AUDIO: The case of brain-damaged Terri Schiavo in Florida made national news in the right-to-die battle several years ago. :47

According to Adams, an estimated 80 percent of Wisconsin residents have not completed an advance directive. If you want your wishes to be met at the end of your life, it’s important to have both the documents and the conversation with family and agents.

A consumer guide can be downloaded at no charge for just one week on the State Bar’s website, starting today. Keep those documents in multiple locations — with your family, agent, medical system. If you’ve got a health issue, you might want to keep copy of your directive in your glove compartment or briefcase. Also, he says, some software allows you to make wallet-sized information to keep in your purse or wallet.

AUDIO: Jackie Johnson report 1:29

Burke responds to Walker campaign launch

Governor Scott Walker launched his reelection campaign on Tuesday, and his Democratic opponent says she can do better. With the Republican incumbent falling well short of his original pledge to create 250,000 new jobs, former commerce secretary and Trek bicycle executive Mary Burke said the state is falling behind.

“Wisconsin we know is 35th in job creation in the U.S., and out of 10 midwestern states we’re ninth,” Burke said. “Worse yet is we’re near the bottom in terms of new business startups.” Burke said Walker’s “game plan has failed,” and she’ll improve access to capital investment to help existing businesses grow, and provide support for small businesses.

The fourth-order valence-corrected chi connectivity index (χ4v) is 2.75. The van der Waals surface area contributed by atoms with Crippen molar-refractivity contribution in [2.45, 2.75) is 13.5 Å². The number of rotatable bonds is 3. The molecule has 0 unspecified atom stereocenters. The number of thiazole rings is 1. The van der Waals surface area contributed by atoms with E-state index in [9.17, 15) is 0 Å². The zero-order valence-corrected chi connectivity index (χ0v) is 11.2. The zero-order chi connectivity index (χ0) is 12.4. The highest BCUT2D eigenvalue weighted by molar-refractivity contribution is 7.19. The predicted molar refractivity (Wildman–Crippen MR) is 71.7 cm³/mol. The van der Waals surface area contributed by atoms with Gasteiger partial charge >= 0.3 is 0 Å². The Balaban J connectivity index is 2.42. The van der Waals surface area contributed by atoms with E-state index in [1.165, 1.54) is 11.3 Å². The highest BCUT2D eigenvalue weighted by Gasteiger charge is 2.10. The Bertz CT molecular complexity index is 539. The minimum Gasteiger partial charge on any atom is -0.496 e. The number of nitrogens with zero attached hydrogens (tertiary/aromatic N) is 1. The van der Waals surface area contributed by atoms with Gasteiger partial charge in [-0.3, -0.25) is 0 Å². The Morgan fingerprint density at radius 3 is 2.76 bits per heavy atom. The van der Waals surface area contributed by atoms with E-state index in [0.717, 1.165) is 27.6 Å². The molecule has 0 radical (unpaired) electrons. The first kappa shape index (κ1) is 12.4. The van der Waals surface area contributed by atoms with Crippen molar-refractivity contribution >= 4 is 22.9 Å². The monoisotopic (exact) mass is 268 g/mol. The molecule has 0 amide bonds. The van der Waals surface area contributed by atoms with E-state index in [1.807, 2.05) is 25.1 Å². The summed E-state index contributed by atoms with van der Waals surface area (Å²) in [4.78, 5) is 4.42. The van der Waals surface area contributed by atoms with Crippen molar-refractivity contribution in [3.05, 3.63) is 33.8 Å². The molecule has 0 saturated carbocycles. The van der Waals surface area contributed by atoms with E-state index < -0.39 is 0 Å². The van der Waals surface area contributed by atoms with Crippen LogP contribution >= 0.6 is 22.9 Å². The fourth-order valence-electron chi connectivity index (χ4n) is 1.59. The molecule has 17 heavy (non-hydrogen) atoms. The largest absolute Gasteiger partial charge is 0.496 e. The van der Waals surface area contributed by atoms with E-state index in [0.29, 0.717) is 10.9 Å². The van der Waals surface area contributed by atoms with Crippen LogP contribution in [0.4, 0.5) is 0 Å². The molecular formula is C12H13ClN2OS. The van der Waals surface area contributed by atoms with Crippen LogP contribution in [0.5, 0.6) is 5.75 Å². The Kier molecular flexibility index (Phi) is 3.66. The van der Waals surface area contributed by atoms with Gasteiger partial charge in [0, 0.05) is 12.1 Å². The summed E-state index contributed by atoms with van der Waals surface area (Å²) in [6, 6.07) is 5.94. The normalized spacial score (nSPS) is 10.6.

She said she’ll also deliver a less partisan message than Walker. “It does not have to be the type of partisan, divisive environment that Governor Walker has created,” she said. “The people of Wisconsin believe that we do our best work when we come together, and that’s the type of governor I’m going to be.”

Burke said she’s the only one in the race with actual business experience – pointing out that Walker has been a career politician.

 

Congressman Petri makes it official

Tom Petri (Photo: WHBY)

Tom Petri (Photo: WHBY)

A long time Wisconsin Congressman has formally announced he will not seek reelection this fall.

U.S. Representative Tom Petri (R-WI) made it official Monday, during a town hall meeting in Neenah, that he’s stepping down after more than three decades representing parts of eastern Wisconsin is the state’s 6th Congressional District. Petri said “sooner or later, you either are booted out, die, or retire and I figure 35 years is a pretty good start…no time is perfect, but this is a pretty good time.”

Petri’s office revealed last Friday that the longtime lawmaker was going to retire at the end of his current term. The news came with Petri facing at least one primary challenge from state Senator Glenn Grothman (R-West Bend), who announced a run earlier this month. State Representative Duey Stroebel (R-Saukville) announced over the weekend that he’s entering the race. State Senator Joe Leibham (R-Sheboygan) is also considering running for the seat.

Petri would not say if the challenges from within his own party played a role in his decision, noting that “any decision to retire involves a hundred and one different considerations. There was no particular one thing that was worth singling out over others.”

WHBY